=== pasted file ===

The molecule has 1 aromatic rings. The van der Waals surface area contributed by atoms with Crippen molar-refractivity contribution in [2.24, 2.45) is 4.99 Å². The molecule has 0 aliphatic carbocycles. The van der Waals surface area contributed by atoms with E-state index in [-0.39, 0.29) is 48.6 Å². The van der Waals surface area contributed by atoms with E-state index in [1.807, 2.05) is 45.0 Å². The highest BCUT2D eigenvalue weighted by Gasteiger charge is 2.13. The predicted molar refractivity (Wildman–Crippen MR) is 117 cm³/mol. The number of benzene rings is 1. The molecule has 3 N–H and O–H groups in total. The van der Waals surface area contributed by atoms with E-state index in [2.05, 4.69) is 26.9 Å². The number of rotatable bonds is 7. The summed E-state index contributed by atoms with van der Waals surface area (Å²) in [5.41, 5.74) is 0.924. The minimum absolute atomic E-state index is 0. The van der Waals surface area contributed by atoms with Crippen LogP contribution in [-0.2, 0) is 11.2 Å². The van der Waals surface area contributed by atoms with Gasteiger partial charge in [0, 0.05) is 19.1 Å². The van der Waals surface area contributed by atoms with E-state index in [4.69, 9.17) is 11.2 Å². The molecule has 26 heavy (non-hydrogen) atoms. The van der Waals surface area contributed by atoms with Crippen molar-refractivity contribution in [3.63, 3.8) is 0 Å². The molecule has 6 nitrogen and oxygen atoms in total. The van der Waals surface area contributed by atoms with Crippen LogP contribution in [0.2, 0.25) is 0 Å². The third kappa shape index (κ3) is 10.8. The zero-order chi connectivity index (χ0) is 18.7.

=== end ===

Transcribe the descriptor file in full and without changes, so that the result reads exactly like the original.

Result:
The molecule has 1 aromatic rings. The van der Waals surface area contributed by atoms with Crippen molar-refractivity contribution in [2.24, 2.45) is 4.99 Å². The molecule has 0 aliphatic carbocycles. The van der Waals surface area contributed by atoms with E-state index in [-0.39, 0.29) is 48.6 Å². The van der Waals surface area contributed by atoms with E-state index in [1.807, 2.05) is 45.0 Å². The highest BCUT2D eigenvalue weighted by Gasteiger charge is 2.13. The predicted molar refractivity (Wildman–Crippen MR) is 117 cm³/mol. The number of benzene rings is 1. The molecule has 3 N–H and O–H groups in total. The van der Waals surface area contributed by atoms with E-state index in [2.05, 4.69) is 26.9 Å². The number of rotatable bonds is 7. The summed E-state index contributed by atoms with van der Waals surface area (Å²) in [5.41, 5.74) is 0.924. The minimum absolute atomic E-state index is 0. The van der Waals surface area contributed by atoms with Crippen LogP contribution in [-0.2, 0) is 11.2 Å². The van der Waals surface area contributed by atoms with Gasteiger partial charge in [0, 0.05) is 19.1 Å². The van der Waals surface area contributed by atoms with E-state index in [4.69, 9.17) is 11.2 Å². The molecule has 26 heavy (non-hydrogen) atoms. The van der Waals surface area contributed by atoms with Crippen molar-refractivity contribution in [3.63, 3.8) is 0 Å². The molecule has 6 nitrogen and oxygen atoms in total. The van der Waals surface area contributed by atoms with Crippen LogP contribution in [0.2, 0.25) is 0 Å². The third kappa shape index (κ3) is 10.8. The zero-order chi connectivity index (χ0) is 18.7.